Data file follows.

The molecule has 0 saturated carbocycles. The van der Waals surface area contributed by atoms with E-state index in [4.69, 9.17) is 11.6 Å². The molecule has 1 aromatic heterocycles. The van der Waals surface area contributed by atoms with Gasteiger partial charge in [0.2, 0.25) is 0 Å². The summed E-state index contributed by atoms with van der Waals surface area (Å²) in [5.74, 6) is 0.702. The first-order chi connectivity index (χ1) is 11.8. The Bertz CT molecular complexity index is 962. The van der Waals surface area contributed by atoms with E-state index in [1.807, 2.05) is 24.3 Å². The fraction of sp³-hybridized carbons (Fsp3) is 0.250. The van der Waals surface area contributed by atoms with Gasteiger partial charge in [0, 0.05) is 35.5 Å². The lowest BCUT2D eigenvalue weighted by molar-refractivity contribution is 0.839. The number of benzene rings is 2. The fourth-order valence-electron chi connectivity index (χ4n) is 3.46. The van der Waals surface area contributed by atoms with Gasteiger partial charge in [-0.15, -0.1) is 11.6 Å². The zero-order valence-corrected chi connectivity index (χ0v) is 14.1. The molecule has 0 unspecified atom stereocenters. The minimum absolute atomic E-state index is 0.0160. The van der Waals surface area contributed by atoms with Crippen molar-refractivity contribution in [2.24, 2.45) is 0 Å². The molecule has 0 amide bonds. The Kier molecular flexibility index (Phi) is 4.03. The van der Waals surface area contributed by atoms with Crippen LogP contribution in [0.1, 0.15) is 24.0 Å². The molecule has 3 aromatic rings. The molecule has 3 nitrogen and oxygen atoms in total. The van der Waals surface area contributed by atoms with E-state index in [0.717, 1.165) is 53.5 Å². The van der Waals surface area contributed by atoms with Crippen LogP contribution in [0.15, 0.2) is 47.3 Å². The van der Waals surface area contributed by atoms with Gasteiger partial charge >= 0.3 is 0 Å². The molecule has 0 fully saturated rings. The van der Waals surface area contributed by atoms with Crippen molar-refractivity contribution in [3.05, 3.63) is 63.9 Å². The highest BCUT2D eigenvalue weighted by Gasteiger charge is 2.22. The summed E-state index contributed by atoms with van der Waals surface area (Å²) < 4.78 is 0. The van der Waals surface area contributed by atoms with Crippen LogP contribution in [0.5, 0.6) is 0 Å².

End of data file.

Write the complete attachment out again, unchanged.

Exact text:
The molecule has 0 saturated carbocycles. The van der Waals surface area contributed by atoms with E-state index in [4.69, 9.17) is 11.6 Å². The molecule has 1 aromatic heterocycles. The van der Waals surface area contributed by atoms with Gasteiger partial charge in [0.2, 0.25) is 0 Å². The summed E-state index contributed by atoms with van der Waals surface area (Å²) in [5.74, 6) is 0.702. The first-order chi connectivity index (χ1) is 11.8. The Bertz CT molecular complexity index is 962. The van der Waals surface area contributed by atoms with E-state index in [1.807, 2.05) is 24.3 Å². The fraction of sp³-hybridized carbons (Fsp3) is 0.250. The van der Waals surface area contributed by atoms with Gasteiger partial charge in [0, 0.05) is 35.5 Å². The lowest BCUT2D eigenvalue weighted by molar-refractivity contribution is 0.839. The number of benzene rings is 2. The fourth-order valence-electron chi connectivity index (χ4n) is 3.46. The van der Waals surface area contributed by atoms with Gasteiger partial charge in [-0.15, -0.1) is 11.6 Å². The zero-order valence-corrected chi connectivity index (χ0v) is 14.1. The molecule has 0 unspecified atom stereocenters. The minimum absolute atomic E-state index is 0.0160. The van der Waals surface area contributed by atoms with Crippen molar-refractivity contribution in [2.24, 2.45) is 0 Å². The molecule has 0 amide bonds. The Kier molecular flexibility index (Phi) is 4.03. The van der Waals surface area contributed by atoms with Crippen LogP contribution in [0.1, 0.15) is 24.0 Å². The molecule has 3 aromatic rings. The molecule has 3 nitrogen and oxygen atoms in total. The van der Waals surface area contributed by atoms with E-state index in [0.717, 1.165) is 53.5 Å². The van der Waals surface area contributed by atoms with Crippen LogP contribution in [0.15, 0.2) is 47.3 Å². The van der Waals surface area contributed by atoms with Gasteiger partial charge >= 0.3 is 0 Å². The molecule has 0 fully saturated rings. The van der Waals surface area contributed by atoms with Crippen molar-refractivity contribution in [3.05, 3.63) is 63.9 Å². The highest BCUT2D eigenvalue weighted by Gasteiger charge is 2.22. The summed E-state index contributed by atoms with van der Waals surface area (Å²) < 4.78 is 0. The van der Waals surface area contributed by atoms with Crippen LogP contribution in [0.5, 0.6) is 0 Å².